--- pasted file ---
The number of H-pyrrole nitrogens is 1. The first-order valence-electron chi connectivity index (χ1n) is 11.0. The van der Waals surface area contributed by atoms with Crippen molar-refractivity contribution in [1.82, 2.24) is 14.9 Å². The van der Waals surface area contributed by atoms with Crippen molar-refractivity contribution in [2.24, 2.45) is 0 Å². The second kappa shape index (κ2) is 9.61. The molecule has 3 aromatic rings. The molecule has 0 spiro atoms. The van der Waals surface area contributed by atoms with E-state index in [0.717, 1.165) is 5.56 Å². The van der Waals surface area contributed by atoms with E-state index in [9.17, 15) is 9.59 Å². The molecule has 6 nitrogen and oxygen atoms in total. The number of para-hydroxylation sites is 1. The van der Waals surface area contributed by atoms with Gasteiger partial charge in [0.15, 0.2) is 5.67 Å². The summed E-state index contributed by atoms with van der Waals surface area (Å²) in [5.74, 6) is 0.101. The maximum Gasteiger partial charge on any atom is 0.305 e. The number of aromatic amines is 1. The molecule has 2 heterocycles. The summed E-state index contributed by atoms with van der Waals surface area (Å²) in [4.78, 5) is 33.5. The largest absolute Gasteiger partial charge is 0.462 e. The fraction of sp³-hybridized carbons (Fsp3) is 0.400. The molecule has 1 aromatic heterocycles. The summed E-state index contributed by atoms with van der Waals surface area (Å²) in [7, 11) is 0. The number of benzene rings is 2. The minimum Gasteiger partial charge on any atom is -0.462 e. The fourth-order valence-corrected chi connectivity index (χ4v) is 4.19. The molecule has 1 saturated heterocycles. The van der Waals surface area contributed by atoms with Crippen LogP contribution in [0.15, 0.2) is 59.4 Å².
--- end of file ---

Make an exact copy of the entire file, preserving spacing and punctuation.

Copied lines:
The number of H-pyrrole nitrogens is 1. The first-order valence-electron chi connectivity index (χ1n) is 11.0. The van der Waals surface area contributed by atoms with Crippen molar-refractivity contribution in [1.82, 2.24) is 14.9 Å². The van der Waals surface area contributed by atoms with Crippen molar-refractivity contribution in [2.24, 2.45) is 0 Å². The second kappa shape index (κ2) is 9.61. The molecule has 3 aromatic rings. The molecule has 0 spiro atoms. The van der Waals surface area contributed by atoms with E-state index in [0.717, 1.165) is 5.56 Å². The van der Waals surface area contributed by atoms with E-state index in [9.17, 15) is 9.59 Å². The molecule has 6 nitrogen and oxygen atoms in total. The number of para-hydroxylation sites is 1. The van der Waals surface area contributed by atoms with Gasteiger partial charge in [0.15, 0.2) is 5.67 Å². The summed E-state index contributed by atoms with van der Waals surface area (Å²) in [5.74, 6) is 0.101. The maximum Gasteiger partial charge on any atom is 0.305 e. The number of aromatic amines is 1. The molecule has 2 heterocycles. The summed E-state index contributed by atoms with van der Waals surface area (Å²) in [4.78, 5) is 33.5. The largest absolute Gasteiger partial charge is 0.462 e. The fraction of sp³-hybridized carbons (Fsp3) is 0.400. The molecule has 1 aromatic heterocycles. The summed E-state index contributed by atoms with van der Waals surface area (Å²) in [7, 11) is 0. The number of benzene rings is 2. The minimum Gasteiger partial charge on any atom is -0.462 e. The fourth-order valence-corrected chi connectivity index (χ4v) is 4.19. The molecule has 1 saturated heterocycles. The van der Waals surface area contributed by atoms with Crippen LogP contribution in [0.15, 0.2) is 59.4 Å².